The referendum has dominated media discourse in the whole of the UK lately and one imagines that in Scotland they have thought and talked of nothing else. As usual, one imagines wrong. In my search online for something about Scottish moths, I discovered this comment in the Yahoo forum for enthusiasts north of the Border:

The lifestyle of a true migrant is rather specialised. Often the gonads are undeveloped when the moth emerges, to save weight on the journey.

This came in a fascinating discussion about the enormous distances travelled by the little objects of our enthusiasm, and it provoked the unsurprising reaction from another forum member: 

Thanks for that! Though, I hadn't realised moth gonads were that heavy
This makes me every bit as happy as yesterday's result. Edinburgh's ancient reputation as the 'Athens of the North' is evidently alive, well and shared among Scotland's many excellent moth specialists.

If I had to name a favourite Scottish moth it would have to be the Rannoch Sprawler, an insect which I imagine draped contentedly in a leather club armchair in a kilt with a pipe, yarning about great battles with salmon or deer in the Highlands. Like Scottish independence, I have yet to see it but wonder if I will one day. The picture of the moth's two varieties, left, was taken by John Knowler from this excellent website and I'm grateful for its use.

I say that because many commentors, not just Alex Salmond, are speculating that the progress of self-government in Scotland can only continue. The referendum defeat may therefore be less of a full stop than a comma.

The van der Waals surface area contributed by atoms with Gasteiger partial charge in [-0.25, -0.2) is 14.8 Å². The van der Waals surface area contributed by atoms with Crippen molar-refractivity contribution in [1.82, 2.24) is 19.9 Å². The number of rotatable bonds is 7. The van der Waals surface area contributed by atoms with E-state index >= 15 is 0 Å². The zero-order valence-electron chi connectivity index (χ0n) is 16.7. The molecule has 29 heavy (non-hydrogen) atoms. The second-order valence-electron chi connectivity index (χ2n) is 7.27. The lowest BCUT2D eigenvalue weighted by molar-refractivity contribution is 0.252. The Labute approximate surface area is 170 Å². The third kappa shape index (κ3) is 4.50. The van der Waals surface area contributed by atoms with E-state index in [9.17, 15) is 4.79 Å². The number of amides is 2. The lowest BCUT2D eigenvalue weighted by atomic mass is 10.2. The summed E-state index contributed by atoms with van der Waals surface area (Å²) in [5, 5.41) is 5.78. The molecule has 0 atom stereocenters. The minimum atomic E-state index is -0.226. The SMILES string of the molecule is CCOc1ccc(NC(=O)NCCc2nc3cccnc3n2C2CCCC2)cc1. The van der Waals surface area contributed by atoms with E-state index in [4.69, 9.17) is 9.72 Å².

Cue - budum-tish! - my final pictures: the first, a very nice one of a Comma butterfly taken in our garden last week by Australian friends who have a very fine camera. The second by me, of a the striking underside of another Comma which, most unusually for a butterfly, spent last night in the trap. And the third a close-up of the same which shows, perhaps encouragingly for Scot Nats, that things are not always as black as they seem.

Friday, 19 September 2014

Season of mists

Thank you, Scotland! I shall dedicate a suitable moth tomorrow. But now to current business...

Autumn Moths continue to arrive, some of them suitably russet-coated like this Brown-spot Pinion (I think, unless it's a Beaded Chestnut), below, complete with its fancy striped stockings. I've topped the post with a late survivor of the summer's glories, however, the Ruby Tiger above,  almost aflame with colour ans till out enjoying these warm September nights.

Next we have a micro in autumnal hues, a Large Fruit Tree Tortrix or Arcgips podana. We have a little collection of apples and plums so this is a predictable visitor but no less welcome for that.

Now for a trio of Lunar Underwings, a moth with a rich variety of colourways as shown here

And finally a quartet of Beaded Chestnuts - or are they Brown-spot Pinions?

Thursday, 18 September 2014

Moths for breakfast

Mary and her paintbrush - see below
I am not really a social moth-er, though I enjoy comparing notes on the blog and benefitting from the wisdom and ideas of other enthusiasts. Nature is best studied alone in my experience, partly because you can concentrate more easily and with less distraction, and partly just because you make a lot less noise.

The morning after; my trap under an unaccustomed rug to help keep jittery moths calm
Gathering round a moth trap when the lamp is lit is also an uncomfortable experience. The brilliance of mercury vapour bulb may attract moths in some way that we still don't entirely understand, but it certainly isn't good for human eyes. Moth 'breakfasts' are more manageable, however, and - as flagged-up in my previous post - I have just enjoyed one near the beautiful village of Minster Lovell with its famous mediaeval ruin and the considerable remains of a 19th century Chartist settlement, Charterville Allotments, on the outskirts.